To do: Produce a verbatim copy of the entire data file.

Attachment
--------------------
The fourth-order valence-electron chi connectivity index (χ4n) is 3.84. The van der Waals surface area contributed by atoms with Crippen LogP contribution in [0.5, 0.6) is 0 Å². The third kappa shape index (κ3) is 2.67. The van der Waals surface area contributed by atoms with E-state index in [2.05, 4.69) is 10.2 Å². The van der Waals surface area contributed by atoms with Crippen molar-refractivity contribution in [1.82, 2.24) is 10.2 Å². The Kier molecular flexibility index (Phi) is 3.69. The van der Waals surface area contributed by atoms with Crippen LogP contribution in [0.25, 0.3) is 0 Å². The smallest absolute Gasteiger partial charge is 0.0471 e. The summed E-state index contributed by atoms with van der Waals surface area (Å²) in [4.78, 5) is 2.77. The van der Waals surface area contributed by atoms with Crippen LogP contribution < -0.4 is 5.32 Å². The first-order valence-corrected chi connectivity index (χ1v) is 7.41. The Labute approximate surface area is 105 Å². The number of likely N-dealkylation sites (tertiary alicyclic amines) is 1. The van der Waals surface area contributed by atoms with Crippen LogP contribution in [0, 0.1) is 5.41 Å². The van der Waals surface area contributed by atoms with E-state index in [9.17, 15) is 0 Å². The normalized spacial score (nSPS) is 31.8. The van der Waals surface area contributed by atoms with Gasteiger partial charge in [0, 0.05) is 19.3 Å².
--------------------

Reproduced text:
The fourth-order valence-electron chi connectivity index (χ4n) is 3.84. The van der Waals surface area contributed by atoms with Crippen LogP contribution in [0.5, 0.6) is 0 Å². The third kappa shape index (κ3) is 2.67. The van der Waals surface area contributed by atoms with E-state index in [2.05, 4.69) is 10.2 Å². The van der Waals surface area contributed by atoms with Crippen molar-refractivity contribution in [1.82, 2.24) is 10.2 Å². The Kier molecular flexibility index (Phi) is 3.69. The van der Waals surface area contributed by atoms with Crippen LogP contribution in [0.25, 0.3) is 0 Å². The smallest absolute Gasteiger partial charge is 0.0471 e. The summed E-state index contributed by atoms with van der Waals surface area (Å²) in [4.78, 5) is 2.77. The van der Waals surface area contributed by atoms with Crippen LogP contribution < -0.4 is 5.32 Å². The first-order valence-corrected chi connectivity index (χ1v) is 7.41. The Labute approximate surface area is 105 Å². The number of likely N-dealkylation sites (tertiary alicyclic amines) is 1. The van der Waals surface area contributed by atoms with Crippen LogP contribution in [0, 0.1) is 5.41 Å². The van der Waals surface area contributed by atoms with E-state index in [9.17, 15) is 0 Å². The normalized spacial score (nSPS) is 31.8. The van der Waals surface area contributed by atoms with Gasteiger partial charge in [0, 0.05) is 19.3 Å².